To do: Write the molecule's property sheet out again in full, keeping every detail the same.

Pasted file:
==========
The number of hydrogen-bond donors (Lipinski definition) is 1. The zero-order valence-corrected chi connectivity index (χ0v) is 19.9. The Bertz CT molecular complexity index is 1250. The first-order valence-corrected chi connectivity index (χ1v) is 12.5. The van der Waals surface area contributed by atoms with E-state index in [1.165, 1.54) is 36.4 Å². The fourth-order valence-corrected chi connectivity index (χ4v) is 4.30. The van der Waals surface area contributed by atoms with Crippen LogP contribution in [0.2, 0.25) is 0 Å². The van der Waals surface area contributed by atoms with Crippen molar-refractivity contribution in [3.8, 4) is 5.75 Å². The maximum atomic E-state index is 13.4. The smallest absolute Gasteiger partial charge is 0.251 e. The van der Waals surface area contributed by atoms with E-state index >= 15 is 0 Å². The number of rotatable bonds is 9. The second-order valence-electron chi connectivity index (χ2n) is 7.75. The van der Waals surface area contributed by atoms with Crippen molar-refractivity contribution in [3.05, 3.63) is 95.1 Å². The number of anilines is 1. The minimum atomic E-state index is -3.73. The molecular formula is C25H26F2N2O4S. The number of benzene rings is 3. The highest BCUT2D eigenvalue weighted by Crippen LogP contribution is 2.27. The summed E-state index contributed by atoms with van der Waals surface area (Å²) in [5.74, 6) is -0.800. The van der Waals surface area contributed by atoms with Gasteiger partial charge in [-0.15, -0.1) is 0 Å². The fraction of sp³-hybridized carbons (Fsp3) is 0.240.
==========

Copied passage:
The number of hydrogen-bond donors (Lipinski definition) is 1. The zero-order valence-corrected chi connectivity index (χ0v) is 19.9. The Bertz CT molecular complexity index is 1250. The first-order valence-corrected chi connectivity index (χ1v) is 12.5. The van der Waals surface area contributed by atoms with E-state index in [1.165, 1.54) is 36.4 Å². The fourth-order valence-corrected chi connectivity index (χ4v) is 4.30. The van der Waals surface area contributed by atoms with Crippen LogP contribution in [0.2, 0.25) is 0 Å². The van der Waals surface area contributed by atoms with Crippen molar-refractivity contribution in [3.8, 4) is 5.75 Å². The maximum atomic E-state index is 13.4. The smallest absolute Gasteiger partial charge is 0.251 e. The van der Waals surface area contributed by atoms with E-state index >= 15 is 0 Å². The number of rotatable bonds is 9. The second-order valence-electron chi connectivity index (χ2n) is 7.75. The van der Waals surface area contributed by atoms with Crippen molar-refractivity contribution in [3.05, 3.63) is 95.1 Å². The number of anilines is 1. The minimum atomic E-state index is -3.73. The molecular formula is C25H26F2N2O4S. The number of benzene rings is 3. The highest BCUT2D eigenvalue weighted by Crippen LogP contribution is 2.27. The summed E-state index contributed by atoms with van der Waals surface area (Å²) in [5.74, 6) is -0.800. The van der Waals surface area contributed by atoms with Gasteiger partial charge in [-0.15, -0.1) is 0 Å². The fraction of sp³-hybridized carbons (Fsp3) is 0.240.